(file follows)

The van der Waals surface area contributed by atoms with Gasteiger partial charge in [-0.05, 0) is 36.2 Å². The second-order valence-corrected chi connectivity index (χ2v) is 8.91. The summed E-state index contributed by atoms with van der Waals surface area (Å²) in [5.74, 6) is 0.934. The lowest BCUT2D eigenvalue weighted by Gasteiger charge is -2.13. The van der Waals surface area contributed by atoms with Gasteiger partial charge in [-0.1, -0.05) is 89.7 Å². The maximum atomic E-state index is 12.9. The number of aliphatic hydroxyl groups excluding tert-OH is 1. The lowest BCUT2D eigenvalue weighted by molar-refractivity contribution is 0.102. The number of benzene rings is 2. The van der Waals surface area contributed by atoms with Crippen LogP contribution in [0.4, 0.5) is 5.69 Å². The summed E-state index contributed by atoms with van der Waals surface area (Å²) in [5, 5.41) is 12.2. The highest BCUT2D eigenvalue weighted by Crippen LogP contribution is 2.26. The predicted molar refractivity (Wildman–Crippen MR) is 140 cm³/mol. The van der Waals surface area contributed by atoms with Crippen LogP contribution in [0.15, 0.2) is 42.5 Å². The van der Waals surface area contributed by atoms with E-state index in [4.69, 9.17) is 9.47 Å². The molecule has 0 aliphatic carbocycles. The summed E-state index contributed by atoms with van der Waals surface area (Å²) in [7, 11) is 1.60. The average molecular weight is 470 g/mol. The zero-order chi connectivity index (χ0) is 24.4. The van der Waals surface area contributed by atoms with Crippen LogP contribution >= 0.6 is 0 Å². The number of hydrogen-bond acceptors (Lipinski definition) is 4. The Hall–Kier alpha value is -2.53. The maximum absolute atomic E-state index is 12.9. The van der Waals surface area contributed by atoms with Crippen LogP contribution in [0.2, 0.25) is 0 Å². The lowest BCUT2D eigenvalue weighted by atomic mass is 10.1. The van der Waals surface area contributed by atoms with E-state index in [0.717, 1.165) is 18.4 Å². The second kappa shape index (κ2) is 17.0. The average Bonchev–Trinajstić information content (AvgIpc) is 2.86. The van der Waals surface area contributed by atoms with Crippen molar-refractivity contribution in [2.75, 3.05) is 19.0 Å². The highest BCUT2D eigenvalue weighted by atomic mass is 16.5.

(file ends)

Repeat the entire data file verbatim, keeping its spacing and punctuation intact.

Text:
The van der Waals surface area contributed by atoms with Gasteiger partial charge in [-0.05, 0) is 36.2 Å². The second-order valence-corrected chi connectivity index (χ2v) is 8.91. The summed E-state index contributed by atoms with van der Waals surface area (Å²) in [5.74, 6) is 0.934. The lowest BCUT2D eigenvalue weighted by Gasteiger charge is -2.13. The van der Waals surface area contributed by atoms with Gasteiger partial charge in [-0.1, -0.05) is 89.7 Å². The maximum atomic E-state index is 12.9. The number of aliphatic hydroxyl groups excluding tert-OH is 1. The lowest BCUT2D eigenvalue weighted by molar-refractivity contribution is 0.102. The number of benzene rings is 2. The van der Waals surface area contributed by atoms with Crippen LogP contribution in [0.4, 0.5) is 5.69 Å². The summed E-state index contributed by atoms with van der Waals surface area (Å²) in [5, 5.41) is 12.2. The highest BCUT2D eigenvalue weighted by Crippen LogP contribution is 2.26. The predicted molar refractivity (Wildman–Crippen MR) is 140 cm³/mol. The van der Waals surface area contributed by atoms with Crippen LogP contribution in [0.15, 0.2) is 42.5 Å². The van der Waals surface area contributed by atoms with E-state index in [4.69, 9.17) is 9.47 Å². The molecule has 0 aliphatic carbocycles. The summed E-state index contributed by atoms with van der Waals surface area (Å²) in [7, 11) is 1.60. The average molecular weight is 470 g/mol. The zero-order chi connectivity index (χ0) is 24.4. The van der Waals surface area contributed by atoms with Crippen LogP contribution >= 0.6 is 0 Å². The number of hydrogen-bond acceptors (Lipinski definition) is 4. The Hall–Kier alpha value is -2.53. The maximum absolute atomic E-state index is 12.9. The van der Waals surface area contributed by atoms with Crippen LogP contribution in [0.2, 0.25) is 0 Å². The lowest BCUT2D eigenvalue weighted by atomic mass is 10.1. The van der Waals surface area contributed by atoms with E-state index in [0.717, 1.165) is 18.4 Å². The second kappa shape index (κ2) is 17.0. The average Bonchev–Trinajstić information content (AvgIpc) is 2.86. The van der Waals surface area contributed by atoms with Crippen molar-refractivity contribution in [2.75, 3.05) is 19.0 Å². The highest BCUT2D eigenvalue weighted by atomic mass is 16.5.